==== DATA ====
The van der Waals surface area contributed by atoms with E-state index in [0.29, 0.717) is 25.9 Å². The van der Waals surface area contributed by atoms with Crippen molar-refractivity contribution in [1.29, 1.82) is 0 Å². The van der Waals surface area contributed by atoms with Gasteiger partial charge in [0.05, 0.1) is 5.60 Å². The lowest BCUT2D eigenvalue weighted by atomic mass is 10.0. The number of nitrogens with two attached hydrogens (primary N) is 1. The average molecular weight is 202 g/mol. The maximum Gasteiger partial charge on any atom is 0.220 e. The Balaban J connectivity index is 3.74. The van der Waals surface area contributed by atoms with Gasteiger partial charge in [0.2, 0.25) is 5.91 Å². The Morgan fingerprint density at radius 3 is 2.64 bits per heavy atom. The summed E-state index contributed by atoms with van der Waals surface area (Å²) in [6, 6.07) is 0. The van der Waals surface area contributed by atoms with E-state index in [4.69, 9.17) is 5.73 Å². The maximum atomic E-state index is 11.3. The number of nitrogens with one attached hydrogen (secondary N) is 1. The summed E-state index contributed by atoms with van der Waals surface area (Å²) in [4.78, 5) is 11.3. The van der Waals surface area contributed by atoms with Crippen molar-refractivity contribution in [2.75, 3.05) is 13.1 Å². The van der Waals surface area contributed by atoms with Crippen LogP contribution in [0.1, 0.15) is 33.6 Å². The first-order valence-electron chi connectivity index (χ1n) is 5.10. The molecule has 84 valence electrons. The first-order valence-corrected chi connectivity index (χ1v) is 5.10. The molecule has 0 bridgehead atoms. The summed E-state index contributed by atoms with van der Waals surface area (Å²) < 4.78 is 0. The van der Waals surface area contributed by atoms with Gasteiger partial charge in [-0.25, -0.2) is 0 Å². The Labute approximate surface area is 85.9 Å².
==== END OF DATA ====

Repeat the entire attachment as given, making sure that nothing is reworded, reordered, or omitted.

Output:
The van der Waals surface area contributed by atoms with E-state index in [0.29, 0.717) is 25.9 Å². The van der Waals surface area contributed by atoms with Crippen molar-refractivity contribution in [1.29, 1.82) is 0 Å². The van der Waals surface area contributed by atoms with Gasteiger partial charge in [0.05, 0.1) is 5.60 Å². The lowest BCUT2D eigenvalue weighted by atomic mass is 10.0. The number of nitrogens with two attached hydrogens (primary N) is 1. The average molecular weight is 202 g/mol. The maximum Gasteiger partial charge on any atom is 0.220 e. The Balaban J connectivity index is 3.74. The van der Waals surface area contributed by atoms with Gasteiger partial charge in [0.2, 0.25) is 5.91 Å². The Morgan fingerprint density at radius 3 is 2.64 bits per heavy atom. The summed E-state index contributed by atoms with van der Waals surface area (Å²) in [6, 6.07) is 0. The van der Waals surface area contributed by atoms with E-state index in [4.69, 9.17) is 5.73 Å². The maximum atomic E-state index is 11.3. The number of nitrogens with one attached hydrogen (secondary N) is 1. The summed E-state index contributed by atoms with van der Waals surface area (Å²) in [4.78, 5) is 11.3. The van der Waals surface area contributed by atoms with Crippen molar-refractivity contribution in [2.75, 3.05) is 13.1 Å². The van der Waals surface area contributed by atoms with Crippen LogP contribution in [0.1, 0.15) is 33.6 Å². The first-order valence-electron chi connectivity index (χ1n) is 5.10. The molecule has 84 valence electrons. The first-order valence-corrected chi connectivity index (χ1v) is 5.10. The molecule has 0 bridgehead atoms. The summed E-state index contributed by atoms with van der Waals surface area (Å²) < 4.78 is 0. The van der Waals surface area contributed by atoms with Gasteiger partial charge in [-0.25, -0.2) is 0 Å². The Labute approximate surface area is 85.9 Å².